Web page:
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Has anyone jumped any chasms lately? Once again, the associative trails in my cerebral memex fired off this morning. Via a tweet from Karen Fasimpaur, I watched Wes Fryer’s metaphor rich keynote Igniting Innovation in Teaching and Learning

At 2:41 Wes introduced the Technology Adoption Curve, the notion based on Everett Rodgers Diffusion of Innovation work that there are different groups of people in terms of the way they adopt new technologies.

It got me thinking about a writer in the early or mid 1990s, I was pretty sure he worked with or was affiliated with IBM, and maybe his name was William, who had written a lot about how this was applied to instructional technology, but what he spoke of, and missing from the image that Wes showed, was what missing was the “chasm” between the innovators/early adopters and the larger number of people in the Early Majority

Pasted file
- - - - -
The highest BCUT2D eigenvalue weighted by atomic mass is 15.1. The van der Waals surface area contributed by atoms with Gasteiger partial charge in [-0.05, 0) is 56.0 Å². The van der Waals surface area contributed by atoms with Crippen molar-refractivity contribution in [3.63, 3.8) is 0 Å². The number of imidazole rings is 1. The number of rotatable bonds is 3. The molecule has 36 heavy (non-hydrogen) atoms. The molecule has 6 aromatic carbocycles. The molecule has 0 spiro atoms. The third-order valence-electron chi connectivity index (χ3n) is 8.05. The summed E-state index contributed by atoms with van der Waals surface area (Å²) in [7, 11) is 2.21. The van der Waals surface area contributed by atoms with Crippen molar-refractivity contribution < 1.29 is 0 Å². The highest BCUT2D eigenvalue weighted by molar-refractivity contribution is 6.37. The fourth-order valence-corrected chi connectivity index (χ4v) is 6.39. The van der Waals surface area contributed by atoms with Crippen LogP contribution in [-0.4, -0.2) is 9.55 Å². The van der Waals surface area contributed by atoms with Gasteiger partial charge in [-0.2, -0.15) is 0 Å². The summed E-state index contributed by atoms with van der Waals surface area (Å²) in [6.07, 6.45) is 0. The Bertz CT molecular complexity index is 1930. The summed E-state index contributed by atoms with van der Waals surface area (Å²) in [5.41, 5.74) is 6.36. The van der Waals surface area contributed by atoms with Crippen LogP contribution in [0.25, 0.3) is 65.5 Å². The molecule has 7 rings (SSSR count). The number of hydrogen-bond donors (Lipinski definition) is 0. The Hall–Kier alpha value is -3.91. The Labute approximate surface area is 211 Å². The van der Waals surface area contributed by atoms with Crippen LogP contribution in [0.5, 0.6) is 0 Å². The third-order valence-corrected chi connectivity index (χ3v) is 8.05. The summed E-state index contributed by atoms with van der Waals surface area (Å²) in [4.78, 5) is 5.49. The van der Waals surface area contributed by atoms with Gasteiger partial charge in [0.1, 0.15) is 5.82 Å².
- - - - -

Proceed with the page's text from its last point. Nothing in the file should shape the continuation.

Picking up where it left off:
From 7 Storytelling Reasons Why Innovation Fails; Google search says it's licensed from reuse, I cant find license.
From 7 Storytelling Reasons Why Innovation Fails; Google search says it’s licensed from reuse, I cant find license.

My first searches failed

crossing the chasm rogers innovation "William"

crossing the chasm rogers innovation "education"

Then I went into Google Scholar seeking the reference to Roger’s work as a citation:

"citations" "Diffusion of innovations"

And got it when I limited the scope of search between 1993 and 1998. Bingo! Here is the winner:

Geoghegan, Willian (1994) Whatever Happened to Instructional Technology? Paper presented at the 22nd Annual Conference of the International Business Schools Computing Association

The paper is still available as a Word doc download from University of Southamption ePrints Soton.

And hah, they have a typo in his name, it’s William H. Geoghegan from IBM Academic Consulting. I actually remember co=-presenting with him at a conference in maybe Vancouver in the late 1990s.

This paper is from 1994 and quite revealing and relevant (in some ways sadly) 20 freaking years later). The abstract: